Friday, August 16, 2013

The Latest Quilt Repairs

I un-sewed the old binding, removing the machine top-stitching and the hand sewing. It was pretty much of a mess, worn to shreds, but still close to it's original Kelly green.  That binding, I always wonder why it was chosen.  Of course when it was new, the colors of the quilt were much brighter and included most colors there are. So, maybe it looked good then. In the quilt's present state of faded muted colors, it shouted a bit. However, when I got it all off, so it was no longer bound by such a dark contrast, I felt I had done the quilt a favor. It now looked calm, not a confined by it's dark fence.

Modern quilts are often bound with straight grain binding. It takes less fabric and doesn't stretch if handled properly.

Traditionally quilts are bound with a strip of bias fabric.  It is said to wear better. This quilt requires it with it's scalloped edges.  One of the properties of bias is it's stretchabilty. For the binding to lie flat when finished I would have to encourage it's stretchable tendencies.
Around the convexities of the scallops I needed to stretch sideways on the binding while guiding the quilt and the binding under the foot of the sewing machine so as to give the fabric enough width to cup over the curve when turned to the back. You can see in the photo above, I used a stiletto to help encourage the fullness into the fabric.

In the short concave curved space between the scallops I needed to pull on the binding gently while sewing it on.

It took a long time. It was rather tedious to tell the truth. It reminded me of setting sleeve caps, except that there were twenty of them.

I will turn the binding and sew it on by hand. that part is relaxing at least, even if it will take a while to do.

Friday, August 9, 2013

First week of August Gone

I think, living in Florida, that August is the cruelest month.  It's generally hot and humid. There are brief respites especially when we have a sudden rain in the afternoon to break the back of the heat of the day. But then, getting older means that joints are more likely to become predictors of those rain storms by their aching. I'll be glad when it's over, this August. Maybe next year I can think far enough ahead to be somewhere else in August.

This particular week I spent three mornings at KinderCamp in the land of  "criss-cross, applesauce" (I talked about this here) and "bubbles and tails" a local elementary school.  KinderCamp strives to introduce 5-year-olds to the wonderful world of Kindergarten. The first two days I took a little of the pressure off the teachers by reassuring a few crying children that this would not only not last forever, but that books held some secret fun and by wasting time crying, we might be missing something interesting. By my return on Thursday almost everyone was finished with the crying thing.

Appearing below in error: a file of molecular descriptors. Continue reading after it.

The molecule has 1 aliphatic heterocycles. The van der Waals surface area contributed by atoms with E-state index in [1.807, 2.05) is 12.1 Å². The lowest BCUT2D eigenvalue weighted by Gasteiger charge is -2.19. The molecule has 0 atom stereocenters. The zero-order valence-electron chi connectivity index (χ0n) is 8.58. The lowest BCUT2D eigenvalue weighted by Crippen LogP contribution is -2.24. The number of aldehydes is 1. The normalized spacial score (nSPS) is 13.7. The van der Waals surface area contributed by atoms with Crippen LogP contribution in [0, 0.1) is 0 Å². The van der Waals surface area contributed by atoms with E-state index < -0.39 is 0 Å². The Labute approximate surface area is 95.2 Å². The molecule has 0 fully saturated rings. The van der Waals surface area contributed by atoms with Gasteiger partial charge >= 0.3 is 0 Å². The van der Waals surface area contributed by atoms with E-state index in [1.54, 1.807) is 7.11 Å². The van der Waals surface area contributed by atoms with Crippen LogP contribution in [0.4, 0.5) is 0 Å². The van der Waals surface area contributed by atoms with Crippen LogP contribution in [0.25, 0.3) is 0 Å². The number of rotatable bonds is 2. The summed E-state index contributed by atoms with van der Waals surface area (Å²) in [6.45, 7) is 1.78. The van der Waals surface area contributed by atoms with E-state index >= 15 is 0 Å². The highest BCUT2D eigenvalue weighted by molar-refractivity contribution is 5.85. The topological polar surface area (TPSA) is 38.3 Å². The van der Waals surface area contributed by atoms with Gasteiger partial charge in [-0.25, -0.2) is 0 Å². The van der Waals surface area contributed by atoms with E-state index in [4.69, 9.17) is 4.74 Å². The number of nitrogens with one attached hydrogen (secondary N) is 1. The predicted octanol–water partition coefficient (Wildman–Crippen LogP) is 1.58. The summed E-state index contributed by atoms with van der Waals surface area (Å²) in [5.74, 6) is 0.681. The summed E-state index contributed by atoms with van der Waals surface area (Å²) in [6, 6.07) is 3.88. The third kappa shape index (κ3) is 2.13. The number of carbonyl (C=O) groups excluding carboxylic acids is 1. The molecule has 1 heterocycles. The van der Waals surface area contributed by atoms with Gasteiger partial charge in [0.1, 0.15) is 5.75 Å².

I was reassured that I don't want a full-time job in a school. It's too much for me at this stage. I'll stick to volunteering when I have time.

I volunteered for an editing job for a pattern designer, and she is going to trust me with looking over her work.  She designs bags and purses and that sort of thing.  She may give me a pattern for free as payment. It appears that this sort of thing is the norm among the "indie" designers, especially those patterning for children's clothes and for bags. Usually they call for "pattern testers" and I have responded to a couple of those. I have not been chosen.  However, with this particular one I offered to vet her work since English is not her first language and she appears to have a real desire to produce a quality, highly usable product.  I admire that.

It's 4:30 pm and dark as twilight as today's afternoon rain pours down.

Thursday, August 1, 2013

Not So Much To Write Home About

...or to blog about either I guess.  In the past week during the time I've worked on the quilt repair, I have completed replacing the missing patches with the vintage fabric. During the process I relocated the eighth missing patch I had seen originally when I first got the quilt, but had not seen during the thorough search and charting of the places needing work.  I had enough replacement fabric, so no problem, but it goes to show how careful you need to be in examining for areas needing work.  I also came across several more places where seams had come undone.

I have not done any re-quilting yet, but needed a slight change in activity, so I have started to unsew the binding. I think it was commercially made double fold tape and has done a great job in protecting the edge of the quilt. It is really nearly in shreds in places.  The person applying the binding  used an unusual technique in that on the front of the quilt the binding is top-stitched in place by machine. On the back side it has been tacked down by hand in places.  I will also do one line of machine stitching and one of hand stitching, however I will put right sides together when doing the machine stitching and then flip the tape to the back and hand sew it in place.  My machine stitching won't show.

I figured out roughly how much binding I will need. The edge is scalloped so I came up with a figure of about 9 yards. The fabric I ordered has arrived and has been washed and dried. It is a blender fabric and the pattern is called "Sponged" like the painting technique that gives you several shades of the same color.  Here's a photo of the fabric under the edge of the quilt (with the binding removed.)

As you can see, there are quite a few patches in that same color family in the quilt. I think that it will give the quilt a whole new look.